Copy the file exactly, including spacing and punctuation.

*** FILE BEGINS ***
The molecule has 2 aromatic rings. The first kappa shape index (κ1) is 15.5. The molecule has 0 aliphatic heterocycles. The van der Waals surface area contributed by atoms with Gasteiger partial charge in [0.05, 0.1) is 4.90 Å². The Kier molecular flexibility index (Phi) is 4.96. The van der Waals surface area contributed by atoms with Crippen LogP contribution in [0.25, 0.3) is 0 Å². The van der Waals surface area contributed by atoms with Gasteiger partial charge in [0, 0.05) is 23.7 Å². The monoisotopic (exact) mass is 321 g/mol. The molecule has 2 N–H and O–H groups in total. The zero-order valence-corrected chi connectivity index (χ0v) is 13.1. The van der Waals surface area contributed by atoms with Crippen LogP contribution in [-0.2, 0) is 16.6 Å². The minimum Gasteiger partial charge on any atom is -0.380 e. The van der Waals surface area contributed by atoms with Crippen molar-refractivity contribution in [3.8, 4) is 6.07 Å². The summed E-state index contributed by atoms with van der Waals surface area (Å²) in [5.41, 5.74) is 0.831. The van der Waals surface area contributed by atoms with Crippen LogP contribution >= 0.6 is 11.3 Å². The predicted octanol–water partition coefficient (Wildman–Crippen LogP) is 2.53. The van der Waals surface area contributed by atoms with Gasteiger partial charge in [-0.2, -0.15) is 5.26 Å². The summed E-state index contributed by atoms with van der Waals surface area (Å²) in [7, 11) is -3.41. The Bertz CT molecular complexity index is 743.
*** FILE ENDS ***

The molecule has 2 aromatic rings. The first kappa shape index (κ1) is 15.5. The molecule has 0 aliphatic heterocycles. The van der Waals surface area contributed by atoms with Gasteiger partial charge in [0.05, 0.1) is 4.90 Å². The Kier molecular flexibility index (Phi) is 4.96. The van der Waals surface area contributed by atoms with Crippen LogP contribution in [0.25, 0.3) is 0 Å². The van der Waals surface area contributed by atoms with Gasteiger partial charge in [0, 0.05) is 23.7 Å². The monoisotopic (exact) mass is 321 g/mol. The molecule has 2 N–H and O–H groups in total. The zero-order valence-corrected chi connectivity index (χ0v) is 13.1. The van der Waals surface area contributed by atoms with Crippen LogP contribution in [-0.2, 0) is 16.6 Å². The minimum Gasteiger partial charge on any atom is -0.380 e. The van der Waals surface area contributed by atoms with Crippen molar-refractivity contribution in [3.8, 4) is 6.07 Å². The summed E-state index contributed by atoms with van der Waals surface area (Å²) in [5.41, 5.74) is 0.831. The van der Waals surface area contributed by atoms with Crippen LogP contribution >= 0.6 is 11.3 Å². The predicted octanol–water partition coefficient (Wildman–Crippen LogP) is 2.53. The van der Waals surface area contributed by atoms with Gasteiger partial charge in [-0.2, -0.15) is 5.26 Å². The summed E-state index contributed by atoms with van der Waals surface area (Å²) in [7, 11) is -3.41. The Bertz CT molecular complexity index is 743.